Formica , Wilson Art, CorianGranite Countertops , Quartz


Today’s laminates offer affordability, easy installation, and customization through color, style, and edge design. Formed from layers of decorative and kraft papers saturated with melamine resin and bonded together under pressure, no regular maintenance is required. Laminates are sensitive to heat and harsh cleaning chemicals, and are vulnerable to scratching.

The latest styles provide the look of natural stone, minus the upkeep and price tag.


Boasting the utmost in durability, solid surfacing is solid throughout its entire thickness, made from acrylic, polyester, or a combination of the two. It is non-porous, stain resistant, and easy to clean and repair (scratches can be buffed out). With a seamless appearance, the material can be cut and formed to create shapes and curves, custom drain boards and trivets.

Check out the latest in the more than 100 color palette from DuPont Corian.


The stone so many have come to love is an igneous rock with a holocrystalline structure. That means that the crystals that make up the stone don’t fully develop; instead, they grow into each other. This unique interlocking crystal structure makes granite extremely durable and gives it the grainy look for which it was named.

You’ll ruin your knife before you damage your granite countertop if you decide to chop up a carrot on its surface.   Granite lets you enjoy your kitchen or bathroom without the worry of damage.

Since it is made up of many different types of crystals, the color of granite varies quite a bit depending on the crystal that makes up the majority of a given piece of stone. The most common colors include white, gray, black, pink, and orange. Occasionally greens, browns, and blues make an appearance as well.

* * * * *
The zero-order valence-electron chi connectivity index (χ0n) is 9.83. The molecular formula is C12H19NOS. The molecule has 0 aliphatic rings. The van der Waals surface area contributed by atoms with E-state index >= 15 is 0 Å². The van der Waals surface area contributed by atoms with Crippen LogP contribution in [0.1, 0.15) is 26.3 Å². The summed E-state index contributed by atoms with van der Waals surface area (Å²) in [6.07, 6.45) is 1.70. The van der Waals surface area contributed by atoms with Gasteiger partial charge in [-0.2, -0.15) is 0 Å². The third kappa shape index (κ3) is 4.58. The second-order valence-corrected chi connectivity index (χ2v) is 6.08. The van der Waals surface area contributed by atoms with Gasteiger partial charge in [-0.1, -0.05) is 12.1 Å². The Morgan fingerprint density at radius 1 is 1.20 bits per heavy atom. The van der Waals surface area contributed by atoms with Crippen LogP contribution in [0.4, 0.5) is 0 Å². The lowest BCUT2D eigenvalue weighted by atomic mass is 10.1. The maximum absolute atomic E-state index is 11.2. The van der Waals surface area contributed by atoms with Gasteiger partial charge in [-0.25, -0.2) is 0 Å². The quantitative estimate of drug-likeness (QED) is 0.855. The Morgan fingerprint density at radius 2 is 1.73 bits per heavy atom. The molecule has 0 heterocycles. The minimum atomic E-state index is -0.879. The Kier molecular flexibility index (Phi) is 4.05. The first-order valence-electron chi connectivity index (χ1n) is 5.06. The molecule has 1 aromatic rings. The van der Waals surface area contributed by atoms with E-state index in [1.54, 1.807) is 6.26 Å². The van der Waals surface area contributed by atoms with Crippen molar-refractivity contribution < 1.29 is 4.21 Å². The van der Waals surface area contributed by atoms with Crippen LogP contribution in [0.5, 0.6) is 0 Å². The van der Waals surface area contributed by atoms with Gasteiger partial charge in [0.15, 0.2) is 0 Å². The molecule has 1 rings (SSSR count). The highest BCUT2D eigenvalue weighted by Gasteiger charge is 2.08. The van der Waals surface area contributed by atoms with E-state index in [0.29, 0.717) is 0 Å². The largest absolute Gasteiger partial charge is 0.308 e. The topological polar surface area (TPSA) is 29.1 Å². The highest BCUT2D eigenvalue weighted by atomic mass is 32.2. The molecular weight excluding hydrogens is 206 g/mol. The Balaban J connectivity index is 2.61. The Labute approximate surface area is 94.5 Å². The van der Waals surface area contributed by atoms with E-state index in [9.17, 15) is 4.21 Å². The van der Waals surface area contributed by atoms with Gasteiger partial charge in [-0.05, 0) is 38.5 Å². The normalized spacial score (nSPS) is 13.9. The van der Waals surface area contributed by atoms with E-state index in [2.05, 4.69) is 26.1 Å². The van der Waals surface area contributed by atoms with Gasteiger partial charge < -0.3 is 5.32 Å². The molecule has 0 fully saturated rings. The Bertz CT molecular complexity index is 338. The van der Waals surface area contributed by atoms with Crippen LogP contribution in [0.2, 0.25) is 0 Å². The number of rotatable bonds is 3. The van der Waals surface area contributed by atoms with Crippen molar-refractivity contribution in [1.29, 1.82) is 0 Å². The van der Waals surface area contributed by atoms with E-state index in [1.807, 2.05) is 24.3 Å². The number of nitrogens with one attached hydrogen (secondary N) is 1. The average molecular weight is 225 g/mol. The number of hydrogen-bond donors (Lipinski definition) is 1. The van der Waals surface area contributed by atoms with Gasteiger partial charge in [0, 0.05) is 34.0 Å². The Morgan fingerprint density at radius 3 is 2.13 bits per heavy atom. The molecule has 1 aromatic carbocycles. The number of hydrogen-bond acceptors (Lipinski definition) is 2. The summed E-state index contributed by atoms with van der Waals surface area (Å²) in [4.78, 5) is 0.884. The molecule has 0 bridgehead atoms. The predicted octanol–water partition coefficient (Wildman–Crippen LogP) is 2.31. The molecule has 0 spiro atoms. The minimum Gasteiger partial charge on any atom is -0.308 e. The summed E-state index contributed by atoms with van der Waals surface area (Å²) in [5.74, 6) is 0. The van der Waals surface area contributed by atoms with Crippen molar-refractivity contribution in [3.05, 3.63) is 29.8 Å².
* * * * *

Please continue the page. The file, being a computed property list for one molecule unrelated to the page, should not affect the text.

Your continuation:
With so many colors to choose from, it is easy to select granite that will fit in with your kitchen or bathroom design and yet remain timeless.


Made from one of the hardest minerals on earth, quartz countertops are arguably the most durable option for kitchens. They’re also some of the most eye-catching. They come in a wide variety of colors, including fire-engine red and apple green, as well as earthy browns, blacks, and creams, with sparkles and veining for the look of granite or marble. But unlike natural-stone slabs, which are mined, these slabs are engineered in a factory. Their primary ingredient is ground quartz (about 94 percent), combined with polyester resins to bind it and pigments to give it color. For some designs, small amounts of recycled glass or metallic flecks are added to the mix. The resins also help make these counters stain and scratch resistant—and nonporous, so they never need to be sealed. Compare that with granite, the reigning king of high-end countertops, which typically requires a new protective top coat at least once a year.

In the past, the biggest knock against quartz was that it lacked the patterns and color variations you get with natural stone. But that’s a moot point now, with all the manufacturers offering multihued slabs with enough flecks, swirls, and random patterning to make them almost indistinguishable from the real thing. They were once available only with a polished finish; now you can get one with a honed, sandblasted, or embossed treatment. So if it’s the look of matte limestone, textured slate, or glossy granite that you want, there’s a quartz countertop for you.